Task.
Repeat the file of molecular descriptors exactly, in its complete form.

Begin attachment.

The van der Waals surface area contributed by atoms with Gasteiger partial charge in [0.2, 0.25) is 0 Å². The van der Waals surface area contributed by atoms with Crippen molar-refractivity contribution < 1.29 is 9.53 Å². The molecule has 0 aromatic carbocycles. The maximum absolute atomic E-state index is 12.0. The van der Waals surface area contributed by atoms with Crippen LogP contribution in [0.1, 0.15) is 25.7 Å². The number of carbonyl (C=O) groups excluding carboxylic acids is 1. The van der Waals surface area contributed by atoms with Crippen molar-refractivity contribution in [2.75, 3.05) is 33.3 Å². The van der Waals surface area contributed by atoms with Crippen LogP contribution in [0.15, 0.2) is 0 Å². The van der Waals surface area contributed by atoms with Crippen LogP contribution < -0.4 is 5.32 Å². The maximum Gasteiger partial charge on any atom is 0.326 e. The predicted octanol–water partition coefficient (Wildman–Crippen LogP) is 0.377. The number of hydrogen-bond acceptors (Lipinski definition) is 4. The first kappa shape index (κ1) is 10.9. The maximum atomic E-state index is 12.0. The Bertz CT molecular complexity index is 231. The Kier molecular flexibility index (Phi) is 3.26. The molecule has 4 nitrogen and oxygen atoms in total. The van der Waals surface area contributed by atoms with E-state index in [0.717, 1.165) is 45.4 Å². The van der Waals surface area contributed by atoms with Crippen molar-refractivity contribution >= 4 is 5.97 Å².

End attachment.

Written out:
The van der Waals surface area contributed by atoms with Gasteiger partial charge in [0.2, 0.25) is 0 Å². The van der Waals surface area contributed by atoms with Crippen molar-refractivity contribution < 1.29 is 9.53 Å². The molecule has 0 aromatic carbocycles. The maximum absolute atomic E-state index is 12.0. The van der Waals surface area contributed by atoms with Crippen LogP contribution in [0.1, 0.15) is 25.7 Å². The number of carbonyl (C=O) groups excluding carboxylic acids is 1. The van der Waals surface area contributed by atoms with Crippen molar-refractivity contribution in [2.75, 3.05) is 33.3 Å². The van der Waals surface area contributed by atoms with Crippen LogP contribution in [0.15, 0.2) is 0 Å². The van der Waals surface area contributed by atoms with Crippen LogP contribution < -0.4 is 5.32 Å². The maximum Gasteiger partial charge on any atom is 0.326 e. The predicted octanol–water partition coefficient (Wildman–Crippen LogP) is 0.377. The number of hydrogen-bond acceptors (Lipinski definition) is 4. The first kappa shape index (κ1) is 10.9. The maximum atomic E-state index is 12.0. The Bertz CT molecular complexity index is 231. The Kier molecular flexibility index (Phi) is 3.26. The molecule has 4 nitrogen and oxygen atoms in total. The van der Waals surface area contributed by atoms with E-state index in [0.717, 1.165) is 45.4 Å². The van der Waals surface area contributed by atoms with Crippen molar-refractivity contribution >= 4 is 5.97 Å².